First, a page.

Prakash Karat attacked the Maoist claims of “successful boycotts of elections” in West Bengal. He pointed out that in the epicentre of recent violence in the Jhargram constituency (of which Lalgarh was a part), the CPI(M) won by the highest margin of votes in the backdrop of CPI(M) suffering losses elsewhere in the state. The tribal voters enthusiastically voted for the CPI(M) in other constituencies as well in West Bengal. Even in other areas, where the Maoists called for a boycott, the people voted in large numbers, Karat said. He called into question their politics, suggesting that even in areas where the naxalite movement was relatively strong, as in Srikakulam in Andhra Pradesh in the past, there existed no movement led by the Maoists or any support for them today. He pointed out that the cycle of violence started off by the Maoists only invited a vicious state response, which affected the very people whom the Maoists claimed to represent, and this phenomenon was very true today as well. After the Maoists’ violent actions and state response, the tribal people are finding themselves in the worst situation possible, he said.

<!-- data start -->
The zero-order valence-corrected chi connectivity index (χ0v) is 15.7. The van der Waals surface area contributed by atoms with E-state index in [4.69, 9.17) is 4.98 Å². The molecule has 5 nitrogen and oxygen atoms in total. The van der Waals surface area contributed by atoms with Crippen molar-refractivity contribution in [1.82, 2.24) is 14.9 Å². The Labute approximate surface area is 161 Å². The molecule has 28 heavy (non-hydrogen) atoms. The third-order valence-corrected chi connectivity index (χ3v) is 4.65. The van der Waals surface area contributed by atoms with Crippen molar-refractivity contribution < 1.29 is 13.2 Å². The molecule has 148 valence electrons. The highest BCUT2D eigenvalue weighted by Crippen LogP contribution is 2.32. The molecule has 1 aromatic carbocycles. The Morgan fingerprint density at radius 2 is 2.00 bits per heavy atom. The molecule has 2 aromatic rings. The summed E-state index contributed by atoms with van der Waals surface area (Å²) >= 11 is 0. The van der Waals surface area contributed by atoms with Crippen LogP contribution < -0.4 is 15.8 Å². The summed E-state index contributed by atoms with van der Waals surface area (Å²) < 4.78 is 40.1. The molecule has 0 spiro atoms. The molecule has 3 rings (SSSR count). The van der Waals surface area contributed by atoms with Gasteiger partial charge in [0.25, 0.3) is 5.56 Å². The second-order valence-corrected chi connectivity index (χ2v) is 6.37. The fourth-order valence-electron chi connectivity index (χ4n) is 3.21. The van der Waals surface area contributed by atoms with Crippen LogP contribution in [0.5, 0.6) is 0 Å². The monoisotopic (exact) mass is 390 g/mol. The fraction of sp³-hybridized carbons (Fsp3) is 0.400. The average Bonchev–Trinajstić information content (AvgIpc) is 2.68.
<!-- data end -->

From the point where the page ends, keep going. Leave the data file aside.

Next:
CPI(M) SAYS NO TO

PARAMILITARY RESPONSE

Calling into question the centre’s paramilitary response to the Maoists, he said that the centre should not deal with the Maoists in the same manner as it does with terrorist organisations such as the Lashkar-e-Taiba, Jaish-e-Mohammad or Harkut-ul-Jihadi-Islami (HuJI). He said that the security actions that were planned by the centre, according to media reports, would end up targeting the tribal people only, as the Maoists would slip away and expose the tribals to the repression of the state paramilitary forces. Instead, he said that the Maoists had to be fought ideologically, politically and organisationally, as the CPI(M) had done and was doing in West Bengal. The Maoists have to be tackled administratively wherever they are engaging in wanton violence but a purely militaristic solution would lead to disaster, he said.